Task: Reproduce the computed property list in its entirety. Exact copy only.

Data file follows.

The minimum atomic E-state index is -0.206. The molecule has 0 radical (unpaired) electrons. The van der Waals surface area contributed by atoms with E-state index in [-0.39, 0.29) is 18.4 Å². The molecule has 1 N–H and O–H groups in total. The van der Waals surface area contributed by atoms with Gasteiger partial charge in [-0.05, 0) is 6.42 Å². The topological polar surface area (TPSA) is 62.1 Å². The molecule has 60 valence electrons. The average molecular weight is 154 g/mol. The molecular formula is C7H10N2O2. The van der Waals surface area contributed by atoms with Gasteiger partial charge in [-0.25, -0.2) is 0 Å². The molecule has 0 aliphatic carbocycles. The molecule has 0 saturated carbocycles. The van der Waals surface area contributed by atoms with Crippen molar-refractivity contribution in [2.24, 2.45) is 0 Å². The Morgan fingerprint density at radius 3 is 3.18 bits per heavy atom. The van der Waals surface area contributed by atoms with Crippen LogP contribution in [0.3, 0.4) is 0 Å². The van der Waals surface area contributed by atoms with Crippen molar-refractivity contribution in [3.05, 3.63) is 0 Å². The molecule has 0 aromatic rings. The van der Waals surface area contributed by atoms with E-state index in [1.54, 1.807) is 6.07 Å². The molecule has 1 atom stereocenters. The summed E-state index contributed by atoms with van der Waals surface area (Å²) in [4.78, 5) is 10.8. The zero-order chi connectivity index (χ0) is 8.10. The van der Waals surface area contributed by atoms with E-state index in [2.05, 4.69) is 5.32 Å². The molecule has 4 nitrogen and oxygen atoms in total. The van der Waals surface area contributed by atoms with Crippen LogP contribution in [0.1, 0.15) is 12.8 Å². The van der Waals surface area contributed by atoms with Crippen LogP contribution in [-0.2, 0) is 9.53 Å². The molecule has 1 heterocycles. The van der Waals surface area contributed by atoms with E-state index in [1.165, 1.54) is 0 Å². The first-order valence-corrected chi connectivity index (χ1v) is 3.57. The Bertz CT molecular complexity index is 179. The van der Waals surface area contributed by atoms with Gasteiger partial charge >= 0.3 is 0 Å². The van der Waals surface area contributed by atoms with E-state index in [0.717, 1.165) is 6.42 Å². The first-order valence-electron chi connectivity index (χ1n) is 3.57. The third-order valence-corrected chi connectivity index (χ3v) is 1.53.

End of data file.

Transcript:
The minimum atomic E-state index is -0.206. The molecule has 0 radical (unpaired) electrons. The van der Waals surface area contributed by atoms with E-state index in [-0.39, 0.29) is 18.4 Å². The molecule has 1 N–H and O–H groups in total. The van der Waals surface area contributed by atoms with Gasteiger partial charge in [-0.05, 0) is 6.42 Å². The topological polar surface area (TPSA) is 62.1 Å². The molecule has 60 valence electrons. The average molecular weight is 154 g/mol. The molecular formula is C7H10N2O2. The van der Waals surface area contributed by atoms with Gasteiger partial charge in [-0.25, -0.2) is 0 Å². The molecule has 0 aliphatic carbocycles. The molecule has 0 saturated carbocycles. The van der Waals surface area contributed by atoms with Crippen molar-refractivity contribution in [2.24, 2.45) is 0 Å². The Morgan fingerprint density at radius 3 is 3.18 bits per heavy atom. The van der Waals surface area contributed by atoms with Crippen LogP contribution in [0.3, 0.4) is 0 Å². The van der Waals surface area contributed by atoms with Crippen molar-refractivity contribution in [3.05, 3.63) is 0 Å². The molecule has 0 aromatic rings. The van der Waals surface area contributed by atoms with E-state index in [1.54, 1.807) is 6.07 Å². The molecule has 1 atom stereocenters. The summed E-state index contributed by atoms with van der Waals surface area (Å²) in [4.78, 5) is 10.8. The zero-order chi connectivity index (χ0) is 8.10. The van der Waals surface area contributed by atoms with E-state index in [2.05, 4.69) is 5.32 Å². The molecule has 4 nitrogen and oxygen atoms in total. The van der Waals surface area contributed by atoms with Crippen LogP contribution in [0.1, 0.15) is 12.8 Å². The van der Waals surface area contributed by atoms with Crippen LogP contribution in [-0.2, 0) is 9.53 Å². The molecule has 1 heterocycles. The van der Waals surface area contributed by atoms with E-state index in [1.165, 1.54) is 0 Å². The first-order valence-corrected chi connectivity index (χ1v) is 3.57. The Bertz CT molecular complexity index is 179. The van der Waals surface area contributed by atoms with Gasteiger partial charge >= 0.3 is 0 Å². The van der Waals surface area contributed by atoms with E-state index in [0.717, 1.165) is 6.42 Å². The first-order valence-electron chi connectivity index (χ1n) is 3.57. The third-order valence-corrected chi connectivity index (χ3v) is 1.53.